Difficulty: Class 3
Exposure: moderate +
Summit: 14,294 feet
Trailhead Elev.: 9,900 feet
5,700 feet starting at upper 4wd TH
3,850 feet from S. Colony Lake camp
14 miles starting at upper 4wd TH (9,900’)
5 miles from S. Colony Lake camp
Climbers: Rick Crandall, Rick Peckham August 15, 2015
Crestone Peak, or “The Peak” as known among many climbers, is one of the “double-black diamond” 14ers for climbers. It is located in the Sangre de Cristo range near to the town of Crestone. It and its companion fourteener, Crestone Needle were the last of all the fourteeners to be scaled back in the 1920’s. This remote and rugged mountain was once thought impossible to climb.
The name comes from the famous “crete du coq” (cocks comb) on the Italian side of the Matterhorn which was anglicized to Crestone. (From Fourteen Thousand Feet, by John L. Jerome Hart, June, 1925)
The easiest route is not the shortest or most direct. 800 feet of elevation must be lost and regained over Broken Hand Pass, which is a 1500’ climb from the South Colony Lake, and then another 2,000 feet must be climbed up the sustained Red Couloir to the summit approach. All climbing is rated at least Class 3. Considerable climbing experience is recommended before attempting this formidable mountain.
Crestone Peak – a magnificent mountain.
We had plenty of warnings about this mountain, including from Mountain Rescue as you see in the unfolding story.
“Crestone Peak is one of the more dangerous fourteener climbs in Colorado; accidents occur often in the Crestones, some caused by falls and others by lightning (a daily summer occurrence in the Sangre de Cristos).”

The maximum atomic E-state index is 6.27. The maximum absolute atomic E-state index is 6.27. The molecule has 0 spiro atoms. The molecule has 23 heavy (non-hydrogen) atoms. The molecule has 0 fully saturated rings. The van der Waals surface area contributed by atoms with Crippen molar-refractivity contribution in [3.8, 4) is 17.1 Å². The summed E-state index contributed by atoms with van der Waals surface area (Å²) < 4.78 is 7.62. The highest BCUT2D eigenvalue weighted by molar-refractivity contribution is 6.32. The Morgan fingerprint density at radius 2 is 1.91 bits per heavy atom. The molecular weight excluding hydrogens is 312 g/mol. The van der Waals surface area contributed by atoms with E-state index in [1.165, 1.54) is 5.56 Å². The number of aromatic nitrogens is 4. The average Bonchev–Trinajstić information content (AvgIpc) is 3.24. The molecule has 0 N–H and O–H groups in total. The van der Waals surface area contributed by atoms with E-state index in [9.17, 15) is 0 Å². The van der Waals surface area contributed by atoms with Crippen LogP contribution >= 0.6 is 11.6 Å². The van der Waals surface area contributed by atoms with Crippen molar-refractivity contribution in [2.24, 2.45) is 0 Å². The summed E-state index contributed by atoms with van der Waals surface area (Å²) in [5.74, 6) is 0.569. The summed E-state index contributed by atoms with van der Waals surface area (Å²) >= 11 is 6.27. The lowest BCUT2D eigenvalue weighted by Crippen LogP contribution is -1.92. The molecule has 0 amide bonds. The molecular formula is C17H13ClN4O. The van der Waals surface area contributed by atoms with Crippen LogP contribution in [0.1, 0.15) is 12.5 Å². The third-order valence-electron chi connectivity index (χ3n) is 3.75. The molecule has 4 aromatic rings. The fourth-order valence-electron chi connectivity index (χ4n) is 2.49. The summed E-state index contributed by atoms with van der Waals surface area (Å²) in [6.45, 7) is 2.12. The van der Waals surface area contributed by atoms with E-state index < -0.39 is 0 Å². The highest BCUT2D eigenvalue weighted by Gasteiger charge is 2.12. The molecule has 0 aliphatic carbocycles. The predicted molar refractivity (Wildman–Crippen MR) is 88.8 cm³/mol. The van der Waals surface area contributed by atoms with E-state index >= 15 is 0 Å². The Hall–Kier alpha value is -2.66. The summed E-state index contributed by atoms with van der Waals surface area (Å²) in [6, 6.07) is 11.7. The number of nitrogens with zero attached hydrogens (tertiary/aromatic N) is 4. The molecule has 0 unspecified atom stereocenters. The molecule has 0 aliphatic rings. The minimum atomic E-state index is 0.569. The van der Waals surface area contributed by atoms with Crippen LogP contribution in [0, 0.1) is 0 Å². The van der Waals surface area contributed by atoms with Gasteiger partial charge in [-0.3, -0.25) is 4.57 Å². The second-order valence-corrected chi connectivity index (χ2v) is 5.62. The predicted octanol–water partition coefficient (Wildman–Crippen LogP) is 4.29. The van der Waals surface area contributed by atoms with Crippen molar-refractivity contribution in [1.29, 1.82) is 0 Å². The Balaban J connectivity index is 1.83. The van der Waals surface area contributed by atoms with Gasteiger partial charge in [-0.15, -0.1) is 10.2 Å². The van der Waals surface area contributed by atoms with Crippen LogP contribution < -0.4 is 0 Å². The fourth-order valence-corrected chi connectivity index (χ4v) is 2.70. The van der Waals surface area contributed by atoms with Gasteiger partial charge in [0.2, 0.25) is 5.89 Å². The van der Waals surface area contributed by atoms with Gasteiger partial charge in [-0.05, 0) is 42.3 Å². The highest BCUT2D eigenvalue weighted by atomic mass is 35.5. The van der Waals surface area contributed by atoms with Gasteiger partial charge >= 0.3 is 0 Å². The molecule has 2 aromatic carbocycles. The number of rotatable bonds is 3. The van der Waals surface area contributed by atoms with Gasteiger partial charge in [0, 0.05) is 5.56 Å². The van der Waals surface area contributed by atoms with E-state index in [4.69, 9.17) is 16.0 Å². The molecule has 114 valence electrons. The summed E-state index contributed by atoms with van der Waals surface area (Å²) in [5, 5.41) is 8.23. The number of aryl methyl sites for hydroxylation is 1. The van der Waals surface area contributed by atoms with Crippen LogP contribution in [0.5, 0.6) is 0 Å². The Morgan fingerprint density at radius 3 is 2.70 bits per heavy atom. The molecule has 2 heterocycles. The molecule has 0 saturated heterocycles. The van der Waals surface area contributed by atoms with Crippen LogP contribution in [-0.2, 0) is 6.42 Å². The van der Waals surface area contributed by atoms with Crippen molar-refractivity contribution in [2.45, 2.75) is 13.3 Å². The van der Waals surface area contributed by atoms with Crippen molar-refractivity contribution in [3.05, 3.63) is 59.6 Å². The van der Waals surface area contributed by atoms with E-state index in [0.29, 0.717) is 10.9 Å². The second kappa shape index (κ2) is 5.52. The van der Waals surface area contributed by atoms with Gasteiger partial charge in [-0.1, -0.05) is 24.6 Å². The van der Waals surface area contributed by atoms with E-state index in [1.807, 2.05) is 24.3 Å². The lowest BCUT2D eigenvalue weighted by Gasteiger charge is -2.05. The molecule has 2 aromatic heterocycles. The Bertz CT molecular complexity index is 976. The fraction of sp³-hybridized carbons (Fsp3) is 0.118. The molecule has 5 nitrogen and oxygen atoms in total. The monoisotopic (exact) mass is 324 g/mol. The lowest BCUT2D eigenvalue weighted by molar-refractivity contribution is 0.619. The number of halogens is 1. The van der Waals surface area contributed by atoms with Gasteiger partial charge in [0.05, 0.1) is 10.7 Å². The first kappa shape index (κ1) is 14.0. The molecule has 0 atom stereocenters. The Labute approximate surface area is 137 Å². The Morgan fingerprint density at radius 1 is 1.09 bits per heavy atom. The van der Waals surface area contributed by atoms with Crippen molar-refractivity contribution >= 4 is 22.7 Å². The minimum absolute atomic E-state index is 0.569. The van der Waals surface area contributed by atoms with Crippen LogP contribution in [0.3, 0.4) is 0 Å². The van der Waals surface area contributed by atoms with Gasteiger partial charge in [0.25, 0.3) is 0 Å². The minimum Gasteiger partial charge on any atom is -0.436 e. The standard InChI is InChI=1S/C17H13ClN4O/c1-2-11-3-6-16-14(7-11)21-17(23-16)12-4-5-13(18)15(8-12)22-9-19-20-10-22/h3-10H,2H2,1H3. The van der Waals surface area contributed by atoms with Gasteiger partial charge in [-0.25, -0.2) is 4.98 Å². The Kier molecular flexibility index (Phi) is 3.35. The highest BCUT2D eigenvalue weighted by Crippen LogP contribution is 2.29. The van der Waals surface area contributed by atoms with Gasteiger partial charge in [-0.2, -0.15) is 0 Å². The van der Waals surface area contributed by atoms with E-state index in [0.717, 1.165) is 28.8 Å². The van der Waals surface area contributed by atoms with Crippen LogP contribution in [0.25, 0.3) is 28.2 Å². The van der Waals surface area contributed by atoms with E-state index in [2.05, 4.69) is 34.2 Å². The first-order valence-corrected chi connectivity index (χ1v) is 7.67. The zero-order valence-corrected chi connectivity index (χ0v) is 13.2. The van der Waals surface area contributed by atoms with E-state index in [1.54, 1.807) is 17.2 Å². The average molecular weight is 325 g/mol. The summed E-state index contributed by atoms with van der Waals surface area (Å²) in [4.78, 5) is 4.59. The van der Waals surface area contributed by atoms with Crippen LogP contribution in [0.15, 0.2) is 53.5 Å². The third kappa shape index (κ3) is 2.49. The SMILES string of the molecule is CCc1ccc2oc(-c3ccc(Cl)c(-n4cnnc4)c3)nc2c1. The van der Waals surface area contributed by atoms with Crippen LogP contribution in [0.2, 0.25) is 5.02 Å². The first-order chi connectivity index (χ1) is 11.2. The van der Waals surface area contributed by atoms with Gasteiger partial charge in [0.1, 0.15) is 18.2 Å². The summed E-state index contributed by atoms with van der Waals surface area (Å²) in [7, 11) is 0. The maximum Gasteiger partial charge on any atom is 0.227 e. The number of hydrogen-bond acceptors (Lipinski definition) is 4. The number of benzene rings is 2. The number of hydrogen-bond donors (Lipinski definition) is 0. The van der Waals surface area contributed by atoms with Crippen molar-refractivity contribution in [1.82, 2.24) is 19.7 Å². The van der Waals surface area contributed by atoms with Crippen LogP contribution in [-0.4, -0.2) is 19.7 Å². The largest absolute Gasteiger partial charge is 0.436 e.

From Summit Post:
Adding to the difficulty of the climb is getting there. The Crestone group of mountains is one of the more difficult to reach from any direction. Early in your research you will find a great commitment is required to claim Crestone Peak. Go prepared for a challenge and the experience of a life time!
In order to get a jump on the almost daily afternoon storms, we drove up the three-mile rough S. Colony road, parked and backpacked 4.5 miles and 1400 feet up to set camp at the South Colony Lake.
Rick C. backpacking up the closed 4WD road, nearing South Colony Lake with Crestone Needle in view on the right rear of the photo. It’s about 3:00pm, weather looks great, right?
Not so fast! Only ten minutes later a storm came up with lightening, thunder and heavy rain – seemingly out of nowhere. We found some tree cover and Rick P. pulled out his tent fly we used as a tarp.
We kept dry while we watched other hikers come by, drenched from head to toe. I guess they thought they were immune from lightning strikes. The storm was typical of the Colorado summer monsoon season, in 45 minutes it had passed and the sun came out again. We reached the Lake and found a place to set camp in view of Crestone Needle. This time the visiting animal was a big and bold chipmunk who came right up to our gear and got a piece of Rick P.’s trail mix!
While enjoying our dinner, wine, campfire and mild weather with the storm having passed, we began hearing a helicopter nearby. It flew over Broken Hand Pass – we thought towards Crestone Peak.
In the course of the next few hours we saw the chopper making 5 passes (searching?) and then was gone as dark approached.
The next morning we awoke early to get on the trail by 3:30 am. We wanted a very early start because of the extra time needed to climb Broken Hand Pass up and down to even get to the start of the real climb.